Rita Wilson

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Rita Wilson

Café Carlyle, NYC, October 10, 2017

Reviewed by Ron Forman for Cabaret Scenes

Rita Wilson
Photo: David Andrako

I have to admit that when I am asked to review a vocalist doing a program of predominantly new material, I  approach it with a bit of trepidation. What will it sound like? Will I understand the words? Will I know the titles? Will the songs resonate with me? My trepidation disappeared shortly after Rita Wilson took the Café Carlyle stage. Her voice, beauty, humor, engaging personality, and excellent enunciation made for a delightful evening.

Although country-rock is not my genre of choice, I found myself tapping my fingers to the beat. Wilson said that, as a young girl, she listened to all genres of popular music, but liked country music best, because it told the best stories. Most of the songs that she co-wrote and performed told interesting stories.

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Her opening number, “Along for the Ride,” an autobiographical song about growing up in Southern California trying to be cool, performed with great energy and humor, set the stage for the rest of the show. Going back to her youth, Wilson performed a medley of the only two selections of the evening that she did not have a hand in writing: “Ode to Billie Joe” and “Harper Valley P.

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The wonderful “New Girl” is about a wife coming across a text from her husband to his paramour saying, ”My wife is going out of town, so we can have a great time” and the wife’s response to the textee. “Pay Me in Wine” is a great saloon song, performed country style, with the line “I did not come here to dance/I came here to drink.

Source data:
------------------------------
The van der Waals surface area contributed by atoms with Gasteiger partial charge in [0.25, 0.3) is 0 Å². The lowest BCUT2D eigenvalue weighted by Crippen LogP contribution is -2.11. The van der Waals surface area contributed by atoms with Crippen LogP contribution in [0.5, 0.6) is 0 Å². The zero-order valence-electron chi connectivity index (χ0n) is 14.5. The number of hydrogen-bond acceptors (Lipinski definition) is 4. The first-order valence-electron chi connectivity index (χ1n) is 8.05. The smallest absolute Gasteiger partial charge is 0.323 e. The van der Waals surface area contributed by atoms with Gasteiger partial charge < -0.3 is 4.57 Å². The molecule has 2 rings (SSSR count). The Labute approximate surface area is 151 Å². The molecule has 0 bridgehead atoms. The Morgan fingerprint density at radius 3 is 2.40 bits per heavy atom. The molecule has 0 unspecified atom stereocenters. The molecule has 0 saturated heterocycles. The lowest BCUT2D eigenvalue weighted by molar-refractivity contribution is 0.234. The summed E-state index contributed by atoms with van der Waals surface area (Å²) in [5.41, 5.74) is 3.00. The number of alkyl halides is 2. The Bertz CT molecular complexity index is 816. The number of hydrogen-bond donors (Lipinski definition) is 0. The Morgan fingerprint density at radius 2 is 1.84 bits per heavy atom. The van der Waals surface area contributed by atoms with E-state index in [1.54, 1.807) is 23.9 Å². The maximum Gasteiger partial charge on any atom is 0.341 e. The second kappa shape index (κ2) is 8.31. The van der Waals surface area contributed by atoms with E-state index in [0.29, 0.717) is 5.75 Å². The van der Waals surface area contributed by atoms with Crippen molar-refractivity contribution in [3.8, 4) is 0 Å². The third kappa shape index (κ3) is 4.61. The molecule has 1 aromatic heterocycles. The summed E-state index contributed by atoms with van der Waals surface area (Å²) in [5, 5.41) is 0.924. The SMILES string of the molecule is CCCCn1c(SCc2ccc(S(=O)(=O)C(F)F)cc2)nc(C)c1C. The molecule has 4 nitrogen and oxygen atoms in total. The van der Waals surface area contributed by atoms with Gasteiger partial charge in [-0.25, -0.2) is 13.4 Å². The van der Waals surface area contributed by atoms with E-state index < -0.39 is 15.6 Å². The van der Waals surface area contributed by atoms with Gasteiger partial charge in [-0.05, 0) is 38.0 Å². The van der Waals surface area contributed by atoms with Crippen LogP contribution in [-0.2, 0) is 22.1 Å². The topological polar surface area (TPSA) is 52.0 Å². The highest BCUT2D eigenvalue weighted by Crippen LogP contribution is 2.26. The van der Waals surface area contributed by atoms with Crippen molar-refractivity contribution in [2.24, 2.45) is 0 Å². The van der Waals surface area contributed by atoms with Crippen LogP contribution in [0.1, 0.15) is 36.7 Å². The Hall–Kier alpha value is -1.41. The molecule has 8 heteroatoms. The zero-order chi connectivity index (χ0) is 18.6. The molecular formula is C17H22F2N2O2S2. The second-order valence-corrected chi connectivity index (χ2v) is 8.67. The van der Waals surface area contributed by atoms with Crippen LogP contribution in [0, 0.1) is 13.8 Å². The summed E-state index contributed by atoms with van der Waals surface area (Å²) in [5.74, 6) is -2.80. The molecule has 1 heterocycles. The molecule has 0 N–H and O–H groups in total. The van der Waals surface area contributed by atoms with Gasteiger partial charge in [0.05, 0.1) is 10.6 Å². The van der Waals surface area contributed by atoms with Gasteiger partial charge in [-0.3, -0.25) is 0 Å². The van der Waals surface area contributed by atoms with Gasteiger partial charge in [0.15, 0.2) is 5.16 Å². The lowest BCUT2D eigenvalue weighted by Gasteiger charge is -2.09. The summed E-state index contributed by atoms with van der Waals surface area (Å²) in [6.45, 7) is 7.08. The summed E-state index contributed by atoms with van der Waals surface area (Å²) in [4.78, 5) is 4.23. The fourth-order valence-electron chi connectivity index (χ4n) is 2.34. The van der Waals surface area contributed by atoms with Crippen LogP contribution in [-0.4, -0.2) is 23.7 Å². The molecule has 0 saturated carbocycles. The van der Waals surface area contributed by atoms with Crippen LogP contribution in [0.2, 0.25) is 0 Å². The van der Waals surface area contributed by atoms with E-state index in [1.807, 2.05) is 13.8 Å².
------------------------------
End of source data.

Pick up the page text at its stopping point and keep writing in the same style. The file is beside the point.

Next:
” The introspective “Look How Far We’ve Come” is about a couple almost breaking up, but ending by staying together.

Her closer, “Throw Me a Party,” explains what to tell friends and family to do after the narrator has passed away. Wilson’s enunciation is perfect, which makes each story have an impact, especially with the energy she brings.

Ron Forman

Ron Forman has been a Mathematics Professor at Kingsborough Community College for 45 years. In that time, he has managed to branch out in many different areas. From 1977 to 1994 he was co-owner of Comics Unlimited, the third largest comic book distribution company in the USA. In 1999,after a lifetime of secretly wanting to do a radio program, he began his weekly Sweet Sounds program on WKRB 90.3 FM, dedicated to keeping the music of the Great American Songbook alive and accessible. This introduced him to the world of cabaret, which led to his position as a reviewer for Cabaret Scenes.